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OLM interneurons differentially modulate CA3 and entorhinal inputs to hippocampal CA1 neurons.

Nature neuroscience | Nov 29, 2012

The vast diversity of GABAergic interneurons is believed to endow hippocampal microcircuits with the required flexibility for memory encoding and retrieval. However, dissection of the functional roles of defined interneuron types has been hampered by the lack of cell-specific tools. We identified a precise molecular marker for a population of hippocampal GABAergic interneurons known as oriens lacunosum-moleculare (OLM) cells. By combining transgenic mice and optogenetic tools, we found that OLM cells are important for gating the information flow in CA1, facilitating the transmission of intrahippocampal information (from CA3) while reducing the influence of extrahippocampal inputs (from the entorhinal cortex). Furthermore, we found that OLM cells were interconnected by gap junctions, received direct cholinergic inputs from subcortical afferents and accounted for the effect of nicotine on synaptic plasticity of the Schaffer collateral pathway. Our results suggest that acetylcholine acting through OLM cells can control the mnemonic processes executed by the hippocampus.

Pubmed ID: 23042082 RIS Download

Mesh terms: 6-Cyano-7-nitroquinoxaline-2,3-dione | Animals | Animals, Newborn | CA1 Region, Hippocampal | CA3 Region, Hippocampal | Electric Stimulation | Excitatory Amino Acid Antagonists | Excitatory Postsynaptic Potentials | GABA Antagonists | Green Fluorescent Proteins | In Vitro Techniques | Interneurons | Long-Term Potentiation | Luminescent Proteins | Mice | Mice, Inbred C57BL | Mice, Transgenic | Nerve Net | Neurons | Nicotine | Nicotinic Agonists | Patch-Clamp Techniques | Picrotoxin | Plant Lectins | RNA, Messenger | Receptors, Nicotinic | Valine | Voltage-Sensitive Dye Imaging | gamma-Aminobutyric Acid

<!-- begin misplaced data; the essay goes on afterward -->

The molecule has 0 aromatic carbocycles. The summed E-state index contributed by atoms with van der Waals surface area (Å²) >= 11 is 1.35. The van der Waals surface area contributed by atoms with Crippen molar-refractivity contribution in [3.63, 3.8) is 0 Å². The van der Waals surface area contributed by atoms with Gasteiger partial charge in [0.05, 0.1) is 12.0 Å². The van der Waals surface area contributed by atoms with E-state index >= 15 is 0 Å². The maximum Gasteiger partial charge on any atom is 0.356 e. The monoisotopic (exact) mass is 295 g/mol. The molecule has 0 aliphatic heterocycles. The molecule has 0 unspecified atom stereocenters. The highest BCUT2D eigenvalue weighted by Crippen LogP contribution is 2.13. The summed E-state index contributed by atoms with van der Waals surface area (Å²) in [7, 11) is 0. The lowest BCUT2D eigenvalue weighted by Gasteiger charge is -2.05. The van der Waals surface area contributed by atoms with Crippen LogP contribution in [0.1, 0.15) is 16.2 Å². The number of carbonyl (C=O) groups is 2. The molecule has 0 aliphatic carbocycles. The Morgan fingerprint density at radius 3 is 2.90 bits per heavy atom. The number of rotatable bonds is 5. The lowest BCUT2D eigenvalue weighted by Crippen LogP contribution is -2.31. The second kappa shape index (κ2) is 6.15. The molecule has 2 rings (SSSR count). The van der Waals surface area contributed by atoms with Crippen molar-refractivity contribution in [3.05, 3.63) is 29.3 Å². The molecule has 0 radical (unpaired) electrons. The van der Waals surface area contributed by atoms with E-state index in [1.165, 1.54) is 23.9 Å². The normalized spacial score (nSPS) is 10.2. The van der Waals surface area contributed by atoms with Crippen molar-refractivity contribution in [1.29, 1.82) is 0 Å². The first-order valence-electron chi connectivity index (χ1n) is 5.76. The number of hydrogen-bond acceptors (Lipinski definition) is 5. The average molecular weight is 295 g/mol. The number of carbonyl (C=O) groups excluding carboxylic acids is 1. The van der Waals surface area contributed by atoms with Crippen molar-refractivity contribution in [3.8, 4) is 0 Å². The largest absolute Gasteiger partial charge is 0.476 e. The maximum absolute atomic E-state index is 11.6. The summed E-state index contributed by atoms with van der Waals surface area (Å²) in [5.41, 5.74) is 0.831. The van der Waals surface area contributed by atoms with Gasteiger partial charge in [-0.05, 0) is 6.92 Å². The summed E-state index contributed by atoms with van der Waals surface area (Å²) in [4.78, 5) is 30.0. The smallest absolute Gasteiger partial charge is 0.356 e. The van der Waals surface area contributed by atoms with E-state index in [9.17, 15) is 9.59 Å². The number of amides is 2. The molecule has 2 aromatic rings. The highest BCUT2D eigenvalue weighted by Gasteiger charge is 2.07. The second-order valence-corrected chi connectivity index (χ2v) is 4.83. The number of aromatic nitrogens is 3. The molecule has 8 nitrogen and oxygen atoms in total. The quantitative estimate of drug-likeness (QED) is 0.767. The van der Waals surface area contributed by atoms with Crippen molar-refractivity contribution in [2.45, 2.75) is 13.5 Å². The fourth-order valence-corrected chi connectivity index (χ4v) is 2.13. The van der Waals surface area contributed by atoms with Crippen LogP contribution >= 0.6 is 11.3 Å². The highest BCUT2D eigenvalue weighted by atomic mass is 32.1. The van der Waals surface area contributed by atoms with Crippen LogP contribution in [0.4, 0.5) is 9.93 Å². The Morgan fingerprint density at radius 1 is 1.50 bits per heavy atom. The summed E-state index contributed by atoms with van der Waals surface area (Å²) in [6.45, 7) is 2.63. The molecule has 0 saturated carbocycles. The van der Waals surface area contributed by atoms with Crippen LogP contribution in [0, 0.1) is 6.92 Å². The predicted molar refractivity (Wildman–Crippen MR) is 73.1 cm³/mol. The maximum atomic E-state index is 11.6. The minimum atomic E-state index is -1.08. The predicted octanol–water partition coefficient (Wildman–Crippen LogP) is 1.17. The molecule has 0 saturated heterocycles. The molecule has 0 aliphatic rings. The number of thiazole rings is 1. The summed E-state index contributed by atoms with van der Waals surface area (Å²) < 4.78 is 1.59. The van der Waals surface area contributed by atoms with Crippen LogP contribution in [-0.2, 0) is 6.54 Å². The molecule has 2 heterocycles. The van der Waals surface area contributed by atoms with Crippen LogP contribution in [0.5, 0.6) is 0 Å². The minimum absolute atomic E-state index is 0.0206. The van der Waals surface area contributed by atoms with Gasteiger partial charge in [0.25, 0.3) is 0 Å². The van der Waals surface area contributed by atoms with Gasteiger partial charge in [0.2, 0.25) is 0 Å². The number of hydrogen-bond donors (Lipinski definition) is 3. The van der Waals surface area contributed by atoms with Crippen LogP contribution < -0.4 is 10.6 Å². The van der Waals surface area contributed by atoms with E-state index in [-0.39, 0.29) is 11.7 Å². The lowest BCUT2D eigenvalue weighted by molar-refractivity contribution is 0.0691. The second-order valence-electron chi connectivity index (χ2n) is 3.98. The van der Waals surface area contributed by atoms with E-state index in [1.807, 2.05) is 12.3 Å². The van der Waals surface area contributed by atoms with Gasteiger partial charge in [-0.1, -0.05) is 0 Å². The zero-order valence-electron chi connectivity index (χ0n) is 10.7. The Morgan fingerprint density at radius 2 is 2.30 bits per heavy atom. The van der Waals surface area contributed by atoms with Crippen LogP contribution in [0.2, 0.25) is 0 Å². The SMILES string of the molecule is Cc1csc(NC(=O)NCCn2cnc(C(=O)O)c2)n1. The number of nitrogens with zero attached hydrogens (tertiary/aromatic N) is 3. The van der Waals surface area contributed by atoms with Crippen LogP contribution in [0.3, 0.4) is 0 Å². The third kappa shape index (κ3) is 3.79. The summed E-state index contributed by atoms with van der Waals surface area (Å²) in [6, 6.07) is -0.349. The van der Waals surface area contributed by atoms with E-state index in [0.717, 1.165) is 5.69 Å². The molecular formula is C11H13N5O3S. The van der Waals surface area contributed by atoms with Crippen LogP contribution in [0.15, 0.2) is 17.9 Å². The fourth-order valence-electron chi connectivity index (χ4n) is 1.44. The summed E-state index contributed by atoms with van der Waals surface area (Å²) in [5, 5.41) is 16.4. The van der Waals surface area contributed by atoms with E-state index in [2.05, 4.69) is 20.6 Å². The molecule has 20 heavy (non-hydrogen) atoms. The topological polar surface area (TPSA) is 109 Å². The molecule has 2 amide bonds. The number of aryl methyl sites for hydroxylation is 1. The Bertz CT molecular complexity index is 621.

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Recombineering Information

Recombineering (recombination-mediated genetic engineering) is a powerful method for fast and efficient construction of vectors for subsequent manipulation of the mouse genome or for use in cell culture experiments. It is also an efficient way of manipulating the bacterial genome directly. Recombineering is a method based on homologous recombination in E. Coli using recombination proteins provided from ? phage. Our bacterial strains contain a defective ? prophage inserted into the bacterial genome. The phage genes of interest, exo, bet, and gam, are transcribed from the ?PL promoter. This promoter is repressed by the temperature-sensitive repressor cI857 at 32C and derepressed (the repressor is inactive) at 42C. When bacteria containing this prophage are kept at 32C no recombination proteins are produced. However, after a brief (15 minutes) heat-shock at 42C a sufficient amount of recombination proteins are produced. exo is a 5''-3'' exonuclease that creates single-stranded overhangs on introduced linear DNA. bet protects these overhangs and assists in the subsequent recombination process. gam prevents degradation of linear DNA by inhibiting E. Coli RecBCD protein. Linear DNA (PCR product, oligo, etc.) with sufficient homology in the 5'' and 3'' ends to a target DNA molecule already present in the bacteria (plasmid, BAC, or the bacterial genome itself) can be introduced into heat-shocked and electrocompetent bacteria using electroporation. The introduced DNA will now be modified by exo and bet and undergo homologous recombination with the target molecule. The method is so efficient that co-electroporation of a supercoiled plasmid and a linear piece of DNA into heat-shocked, electrocompetent bacteria will work as well.


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